A study of “gas rich” galaxies by University of Maryland Astronomy Professor Stacy McGaugh has proposed that maybe the Dark Matter theory can be challenged by applying MOND to the problem. MOND stands for “Modified Newtonian Dynamics” and was proposed by Mordehai Milgrom in 1983 to deal with the same problems in galactic movement. He proposed an amendment to Newton’s laws of gravity, namely that at extremely low accelerations force is not linearly proportional. A small difference that becomes huge when you are looking at galaxies and galactic clusters. McGaugh’s results with the MOND approach are impressive in that his predictions on the orbital movement inside the galaxies he’s studied, appear to be far more accurate than anything that can be done by evoking Dark Matter. Is this the beginning of the end for Dark Matter? Hardly, ninety-five percent of the universe can’t just disappear. Can it? For a thoughtful overview of the problem check out this article from Scientific American.
Black Hole Fun- Superconductivity appears in metals at extremely low temperatures and in graphene and its competitors at room temperature but in the case of the conditions surrounding black holes superconductivity can occur in insulators. The Science Daily article, Black Holes: A Model for Superconductors? is worth a look not because singularity powered laptops are going to be the next big thing but because the theoretical ground for this research comes from string theory. Yes, I feel that I have to make up for those unkind and thoughtless remarks that I made at the top of today’s column. They were cheap and unfair. To all String Theorists and their many fans I just want to say that I’m happy to share in any universe where String Theory is a theory. Honest.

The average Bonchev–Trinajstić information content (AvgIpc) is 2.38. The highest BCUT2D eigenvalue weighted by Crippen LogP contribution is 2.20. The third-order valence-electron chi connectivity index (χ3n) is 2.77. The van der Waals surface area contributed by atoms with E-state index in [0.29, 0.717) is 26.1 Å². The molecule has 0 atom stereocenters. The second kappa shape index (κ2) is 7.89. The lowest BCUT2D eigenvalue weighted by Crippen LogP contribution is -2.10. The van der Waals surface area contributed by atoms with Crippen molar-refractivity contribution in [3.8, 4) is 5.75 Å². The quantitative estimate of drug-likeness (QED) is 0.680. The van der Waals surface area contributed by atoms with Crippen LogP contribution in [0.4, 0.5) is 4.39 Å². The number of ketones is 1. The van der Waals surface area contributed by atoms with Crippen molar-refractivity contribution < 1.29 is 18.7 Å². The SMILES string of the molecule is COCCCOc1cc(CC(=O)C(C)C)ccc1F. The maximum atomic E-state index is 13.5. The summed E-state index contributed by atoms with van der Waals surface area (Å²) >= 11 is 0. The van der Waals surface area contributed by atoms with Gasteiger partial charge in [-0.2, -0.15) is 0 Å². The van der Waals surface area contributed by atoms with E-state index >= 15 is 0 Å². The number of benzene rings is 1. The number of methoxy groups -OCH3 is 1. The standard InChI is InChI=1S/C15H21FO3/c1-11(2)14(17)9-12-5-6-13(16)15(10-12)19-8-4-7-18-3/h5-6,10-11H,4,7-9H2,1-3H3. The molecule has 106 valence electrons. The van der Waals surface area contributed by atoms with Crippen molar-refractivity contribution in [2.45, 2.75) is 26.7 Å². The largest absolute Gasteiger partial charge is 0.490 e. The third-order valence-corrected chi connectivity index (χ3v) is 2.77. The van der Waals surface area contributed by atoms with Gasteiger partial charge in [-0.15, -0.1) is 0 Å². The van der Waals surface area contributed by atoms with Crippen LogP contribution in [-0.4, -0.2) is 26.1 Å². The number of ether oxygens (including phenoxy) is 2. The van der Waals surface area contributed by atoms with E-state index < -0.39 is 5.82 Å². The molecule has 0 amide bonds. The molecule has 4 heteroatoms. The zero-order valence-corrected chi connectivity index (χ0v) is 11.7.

Tides and Life-With the media looking for “New Earths” at a rate faster than astronomers kind find them it’s good to see someone sit down and itemise just what is wrong with a lot of the planets found in that very broadly defined “Habitable Zone”. A team of astronomers led by René Heller of the Astrophysical Institute Potsdam have done this and their list of what goes wrong with planets circling low mass stars makes for a good counter balance to next Earth 2 claim that makes the headlines. Check it out at Science Daily.
Gravity and Life– Some of the research in this next section is going to be a genuine downer. For some the future is intimately and inevitably about humanity heading off into space, colonising the nearer planets and moons and then moving out into the Galaxy. This idea has taken a possibly fatal hit. The research isn’t all that new but I’ve been watching to see how much commentary it generated and if it would have any bearing on public statements about manned space exploration. For the most part, it hasn’t.
The long term effects of low to near zero gravity on the human body have been studied both on the Mir and International space stations. Bone calcium and muscle loss have been documented and some of the effects compensated for. Research, funded by NASA and carried out by teams at the University of New South Wales in Australia, into the growth of stem cells in micro-gravity has come back with very negative results. Essentially, stem cells do not reproduce normally in low gravity conditions. This goes along way towards explaining many of the effects of low gravity on the body but it also raises a more daunting possibility. The idea of multi-generational colonies on the Moon or Mars, of humans starting new civilisations beyond the Earth may have gone from a concept to something less than a dream. Embryonic development needs gravity to orient its path. How little gravity remains to be seen and maybe there’s some escape clause to this situation but for now the research looks fairly daunting. For a better look at this checkout these articles at Popular Science , SciTechStory and space.com.